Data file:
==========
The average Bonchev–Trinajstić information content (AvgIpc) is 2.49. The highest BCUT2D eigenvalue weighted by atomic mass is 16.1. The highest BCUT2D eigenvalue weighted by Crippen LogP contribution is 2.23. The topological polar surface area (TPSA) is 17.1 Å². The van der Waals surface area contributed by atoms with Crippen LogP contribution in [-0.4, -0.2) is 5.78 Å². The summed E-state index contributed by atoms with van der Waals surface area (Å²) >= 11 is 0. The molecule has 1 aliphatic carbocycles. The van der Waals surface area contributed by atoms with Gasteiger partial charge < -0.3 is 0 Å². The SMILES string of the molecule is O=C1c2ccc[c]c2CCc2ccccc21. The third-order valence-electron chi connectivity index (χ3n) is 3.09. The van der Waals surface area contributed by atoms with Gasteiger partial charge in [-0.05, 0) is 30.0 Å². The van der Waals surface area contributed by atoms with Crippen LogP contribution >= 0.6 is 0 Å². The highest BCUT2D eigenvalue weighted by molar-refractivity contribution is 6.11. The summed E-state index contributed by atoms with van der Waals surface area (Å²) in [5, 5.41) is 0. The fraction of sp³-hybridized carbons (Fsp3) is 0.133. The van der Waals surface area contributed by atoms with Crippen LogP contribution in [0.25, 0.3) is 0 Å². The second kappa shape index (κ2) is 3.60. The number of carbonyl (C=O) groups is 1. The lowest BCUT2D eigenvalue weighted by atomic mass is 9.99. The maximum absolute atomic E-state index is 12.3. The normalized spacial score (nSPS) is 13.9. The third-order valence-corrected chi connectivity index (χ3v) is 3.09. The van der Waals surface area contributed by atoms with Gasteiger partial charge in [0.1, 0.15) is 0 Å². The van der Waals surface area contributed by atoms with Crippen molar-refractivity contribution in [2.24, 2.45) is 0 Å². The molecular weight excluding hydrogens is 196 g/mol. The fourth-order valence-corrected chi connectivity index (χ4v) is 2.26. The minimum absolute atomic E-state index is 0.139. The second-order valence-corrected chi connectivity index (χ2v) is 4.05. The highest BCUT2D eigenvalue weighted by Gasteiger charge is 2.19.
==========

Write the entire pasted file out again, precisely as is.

The average Bonchev–Trinajstić information content (AvgIpc) is 2.49. The highest BCUT2D eigenvalue weighted by atomic mass is 16.1. The highest BCUT2D eigenvalue weighted by Crippen LogP contribution is 2.23. The topological polar surface area (TPSA) is 17.1 Å². The van der Waals surface area contributed by atoms with Crippen LogP contribution in [-0.4, -0.2) is 5.78 Å². The summed E-state index contributed by atoms with van der Waals surface area (Å²) >= 11 is 0. The molecule has 1 aliphatic carbocycles. The van der Waals surface area contributed by atoms with Gasteiger partial charge < -0.3 is 0 Å². The SMILES string of the molecule is O=C1c2ccc[c]c2CCc2ccccc21. The third-order valence-electron chi connectivity index (χ3n) is 3.09. The van der Waals surface area contributed by atoms with Gasteiger partial charge in [-0.05, 0) is 30.0 Å². The van der Waals surface area contributed by atoms with Crippen LogP contribution >= 0.6 is 0 Å². The highest BCUT2D eigenvalue weighted by molar-refractivity contribution is 6.11. The summed E-state index contributed by atoms with van der Waals surface area (Å²) in [5, 5.41) is 0. The fraction of sp³-hybridized carbons (Fsp3) is 0.133. The van der Waals surface area contributed by atoms with Crippen LogP contribution in [0.25, 0.3) is 0 Å². The second kappa shape index (κ2) is 3.60. The number of carbonyl (C=O) groups is 1. The lowest BCUT2D eigenvalue weighted by atomic mass is 9.99. The maximum absolute atomic E-state index is 12.3. The normalized spacial score (nSPS) is 13.9. The third-order valence-corrected chi connectivity index (χ3v) is 3.09. The van der Waals surface area contributed by atoms with Gasteiger partial charge in [0.1, 0.15) is 0 Å². The van der Waals surface area contributed by atoms with Crippen molar-refractivity contribution in [2.24, 2.45) is 0 Å². The molecular weight excluding hydrogens is 196 g/mol. The fourth-order valence-corrected chi connectivity index (χ4v) is 2.26. The minimum absolute atomic E-state index is 0.139. The second-order valence-corrected chi connectivity index (χ2v) is 4.05. The highest BCUT2D eigenvalue weighted by Gasteiger charge is 2.19.